Welcome back: Newest Gamecocks move in
By Megan Sexton, firstname.lastname@example.org, 803-777-1421
The newest Carolina students are arriving on campus this weekend – including 4,900 freshmen – making their way into residence halls.
Lugging pillows and refrigerators, stuffed animals and futons, more than 6,000 students will arrive by the end of the weekend. Welcome Carolina activities are in full swing, with classes set to start Thursday.
Here’s a glance at what was happening around campus during move-in week.
Gamecocks times three
The Phelps triplets -- Caroline, Kristen and Tim -- from West Columbia, S.C., moved in to their USC residence halls Friday morning. Caroline and Kristen are sharing a room in Preston; Tim is rooming with a friend from high school in South Tower.
“I decided I’d rather room with my sister because we’ve been close our whole lives and we really get along,” said Caroline Phelps, who plans to major in nursing.
Kristen Phelps, an accounting and finance major, said USC was her top choice because “it has one of the best business schools in the nation and there’s a wonderful community feel about it.”
Tim Phelps, who plans to study engineering, said Carolina was originally his second choice for college – until he toured USC.
“Everyone was so nice and helpful, on the campus tour and the engineering tour,” he said. “I could see myself living here. It was the best feel of any of the colleges we looked at.”
The three, along with their parents, brought a van and car stuffed with belongings. “I wanted to bring my entire closet. I’m the diva of the three,” Caroline said, adding that her one must-have item was the tattered blanket she has had since she was a baby. “I’ll admit it. I brought a baby blanket with me to college.”
The fraternal triplets are recipients of the Gamecock Guarantee, a scholarship program for academically talented first-generation college students from low-income South Carolina families. “We’re absolutely thrilled they are going to USC,” said their mother, Karen Phelps. “I had never been to USC until we toured it and we all fell in love with it. And it wasn’t even a sunny day. It just felt like home. They want to be Gamecocks.”
Haile Brant came across the country to attend USC. Brant, her mother, stepfather, father and brother flew from San Diego to move her into Patterson for sorority recruitment.
“I chose it because the business school is so good and because I also want to be a hospitality minor. It’s a beautiful campus, and it has that Southern charm,” said Brant, who shipped her belongings -- including a TV, clothing and several bathing suits – to campus before she arrived.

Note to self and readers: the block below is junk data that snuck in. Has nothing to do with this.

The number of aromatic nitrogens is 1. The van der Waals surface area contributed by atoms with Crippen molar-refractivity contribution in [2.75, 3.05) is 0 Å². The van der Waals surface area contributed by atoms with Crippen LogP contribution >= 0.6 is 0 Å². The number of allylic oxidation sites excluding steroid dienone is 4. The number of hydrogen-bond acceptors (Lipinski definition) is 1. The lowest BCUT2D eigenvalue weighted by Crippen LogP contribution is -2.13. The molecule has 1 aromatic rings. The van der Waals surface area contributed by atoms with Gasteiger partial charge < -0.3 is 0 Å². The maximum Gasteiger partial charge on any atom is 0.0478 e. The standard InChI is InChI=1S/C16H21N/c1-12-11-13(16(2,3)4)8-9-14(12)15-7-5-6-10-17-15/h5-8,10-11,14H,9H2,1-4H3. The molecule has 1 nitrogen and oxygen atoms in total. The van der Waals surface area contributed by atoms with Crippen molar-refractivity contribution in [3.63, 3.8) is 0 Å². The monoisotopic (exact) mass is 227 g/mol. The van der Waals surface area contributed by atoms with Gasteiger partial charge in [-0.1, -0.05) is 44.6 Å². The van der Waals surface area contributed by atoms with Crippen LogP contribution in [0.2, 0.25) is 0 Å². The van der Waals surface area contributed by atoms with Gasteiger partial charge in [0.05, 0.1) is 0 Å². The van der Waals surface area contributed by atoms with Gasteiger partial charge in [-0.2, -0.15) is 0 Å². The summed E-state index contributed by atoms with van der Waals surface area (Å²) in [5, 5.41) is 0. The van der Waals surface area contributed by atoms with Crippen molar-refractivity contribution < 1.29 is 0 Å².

Her mother, Carmela Burke, said she encouraged her daughter to head to South Carolina. “I told her to leave California. To get out and see other people, go to a different state and experience a different place,” Burke said.
A presidential welcome
Students and families moving into the Honors Residence on Saturday morning were greeted by two well-known Gamecocks: President Harris Pastides and Cocky.
“The university’s reputation continues to be enhanced. I think it’s partly the reputation of the academic programs, athletic success, but more than anything it’s the spirit of our university,” Pastides said.
“It’s moving day today and it’s drizzly out and I expected to see a little bit of a gray atmosphere and attitude, but not at all. People are very, very excited to be here," he said. "For me personally it brings back a lot of memories. I can remember being dropped off freshman year in the dorm, of course the dorm was way lot different than this beautiful residence hall. My mom cried. My father gave me a big hug and I turned to my roommate and said, ’Let’s go.’ I think a lot of that is happening today, too.”
Don't leave home without it
Wonder what new students couldn’t leave home without? Here’s a sampling:
“A mattress pad and my stuffed froggy. I’ve had it since I was a baby,” said Bessie Rose Woltz, a freshman from Winston-Salem, N.C., who was moving into Patterson.
“My laptop. That’s a necessity,” said Kristen Phelps of West Columbia, moving into Preston.
“My TV. I’m a little too addicted to TV and Netflicks. And my sports equipment,” said Jacob Nave of Columbus, Ohio, moving into the Honors Residence.